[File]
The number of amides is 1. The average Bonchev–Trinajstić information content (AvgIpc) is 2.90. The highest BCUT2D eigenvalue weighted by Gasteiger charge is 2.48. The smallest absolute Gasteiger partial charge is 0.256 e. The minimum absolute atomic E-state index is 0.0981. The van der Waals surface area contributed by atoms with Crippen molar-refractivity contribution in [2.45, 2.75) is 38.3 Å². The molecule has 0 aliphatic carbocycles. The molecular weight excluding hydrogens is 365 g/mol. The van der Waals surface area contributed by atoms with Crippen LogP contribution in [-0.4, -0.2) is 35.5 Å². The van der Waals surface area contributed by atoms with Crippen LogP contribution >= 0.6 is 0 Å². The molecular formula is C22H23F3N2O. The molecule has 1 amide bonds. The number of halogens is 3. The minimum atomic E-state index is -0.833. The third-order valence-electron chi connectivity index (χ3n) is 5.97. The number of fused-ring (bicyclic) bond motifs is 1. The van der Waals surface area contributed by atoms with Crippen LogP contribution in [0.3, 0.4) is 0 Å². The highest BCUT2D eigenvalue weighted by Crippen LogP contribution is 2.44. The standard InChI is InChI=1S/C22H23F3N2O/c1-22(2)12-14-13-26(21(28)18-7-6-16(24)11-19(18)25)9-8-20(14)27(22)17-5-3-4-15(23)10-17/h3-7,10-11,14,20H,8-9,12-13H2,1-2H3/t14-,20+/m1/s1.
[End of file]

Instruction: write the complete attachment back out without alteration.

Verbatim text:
The number of amides is 1. The average Bonchev–Trinajstić information content (AvgIpc) is 2.90. The highest BCUT2D eigenvalue weighted by Gasteiger charge is 2.48. The smallest absolute Gasteiger partial charge is 0.256 e. The minimum absolute atomic E-state index is 0.0981. The van der Waals surface area contributed by atoms with Crippen molar-refractivity contribution in [2.45, 2.75) is 38.3 Å². The molecule has 0 aliphatic carbocycles. The molecular weight excluding hydrogens is 365 g/mol. The van der Waals surface area contributed by atoms with Crippen LogP contribution in [-0.4, -0.2) is 35.5 Å². The van der Waals surface area contributed by atoms with Crippen LogP contribution >= 0.6 is 0 Å². The molecular formula is C22H23F3N2O. The molecule has 1 amide bonds. The number of halogens is 3. The minimum atomic E-state index is -0.833. The third-order valence-electron chi connectivity index (χ3n) is 5.97. The number of fused-ring (bicyclic) bond motifs is 1. The van der Waals surface area contributed by atoms with Crippen LogP contribution in [0.3, 0.4) is 0 Å². The highest BCUT2D eigenvalue weighted by Crippen LogP contribution is 2.44. The standard InChI is InChI=1S/C22H23F3N2O/c1-22(2)12-14-13-26(21(28)18-7-6-16(24)11-19(18)25)9-8-20(14)27(22)17-5-3-4-15(23)10-17/h3-7,10-11,14,20H,8-9,12-13H2,1-2H3/t14-,20+/m1/s1.